Demands for housing grow as bylaw, police move homeless campers out of Topaz Park

Demands for housing grow as bylaw, police move homeless campers out of Topaz Park

A large team of Victoria bylaw and police officers moved into Topaz Park Tuesday afternoon, taking down structures and telling people to pack up.

They say the stepped up enforcement is needed after a rise in concerns from the public.

“We’ve heard concerns that sports teams don’t feel safe using the space, there’s concerns with drug dealing, increase of violence, garbage, fires,” said VicPD spokesperson Const. Terri Healy.

READ ALSO: Neighbours worry about safety at Topaz Park as summer approaches

Advocates say people have been camping next to the new Topaz skate park because they were pushed out of other areas.

“I don’t think anybody thought this spot was a good idea, there is the skateboard park for children right here, and the people who live here themselves expressed they feel uncomfortable being so close,” said Amy Allard, Lived Experience coordinator for Sea Spring Mental Wellness Coalition.

But Allard says most of those at Topaz were kicked out of a nearby supportive housing complex and simply had nowhere else to go.

“We need to really address what it is that’s causing people to be evicted from the places they’re supposed to have wraparound services and be okay in,” she said.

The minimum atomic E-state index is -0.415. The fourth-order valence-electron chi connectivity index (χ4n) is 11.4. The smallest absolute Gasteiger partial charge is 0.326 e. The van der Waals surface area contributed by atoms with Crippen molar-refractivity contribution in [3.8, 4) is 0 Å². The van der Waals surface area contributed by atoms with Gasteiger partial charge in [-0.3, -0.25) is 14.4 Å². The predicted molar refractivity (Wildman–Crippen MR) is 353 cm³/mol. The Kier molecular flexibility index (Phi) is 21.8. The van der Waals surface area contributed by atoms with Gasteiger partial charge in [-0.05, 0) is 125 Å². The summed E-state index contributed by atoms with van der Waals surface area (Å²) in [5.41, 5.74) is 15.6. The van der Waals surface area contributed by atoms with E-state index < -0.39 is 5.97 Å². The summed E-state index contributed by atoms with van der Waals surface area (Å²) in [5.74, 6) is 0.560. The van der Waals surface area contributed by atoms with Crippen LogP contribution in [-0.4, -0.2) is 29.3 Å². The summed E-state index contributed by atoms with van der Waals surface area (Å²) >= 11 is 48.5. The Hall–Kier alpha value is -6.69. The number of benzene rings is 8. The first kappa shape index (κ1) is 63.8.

No one packing up wanted to speak to CHEK News on camera but said they have no choice but to simply move to another, more shaded area of Topaz or find another park.

“People will pop up somewhere else, then they’ll get shuffled along from there, so until the province steps up and provides real housing for people, not shelters, not transition programs, this is going to continue,” said Nicole Chaland, co-lead for the Housing Justice Project.

“A friend of mine who’s homeless calls it the cycle of stupidity, which is a pretty good term because it’s just going to be happening again and again. We know what works, housing, it’s hard to get a job if you don’t have a roof over your head, people need housing.”

The authorities admit the situation is challenging but say they were left with no choice.

“I think we understand and appreciate that we’re talking about complex social issues here, so are we moving the problem to another particular area? Possibly we are, but we can’t allow this level of entrenchment to continue,” Healy said.

A mental health nurse with the VicPD Co-Response Team (CRT) was on hand to try to help connect people with services, but those who provide outreach say that without a vastly different way of doing things, the cycle will simply continue.

“Right now, they’ll go 100 metres away and be right back because there is nowhere else, and when you have this many belongings and you feel like you can’t leave them anywhere securely, it just paralyzes you,” said Allard.

“Every time you phone VicPD write Premier Eby and ask him to build housing that people can afford,” said Chaland.

April LawrenceApril Lawrence

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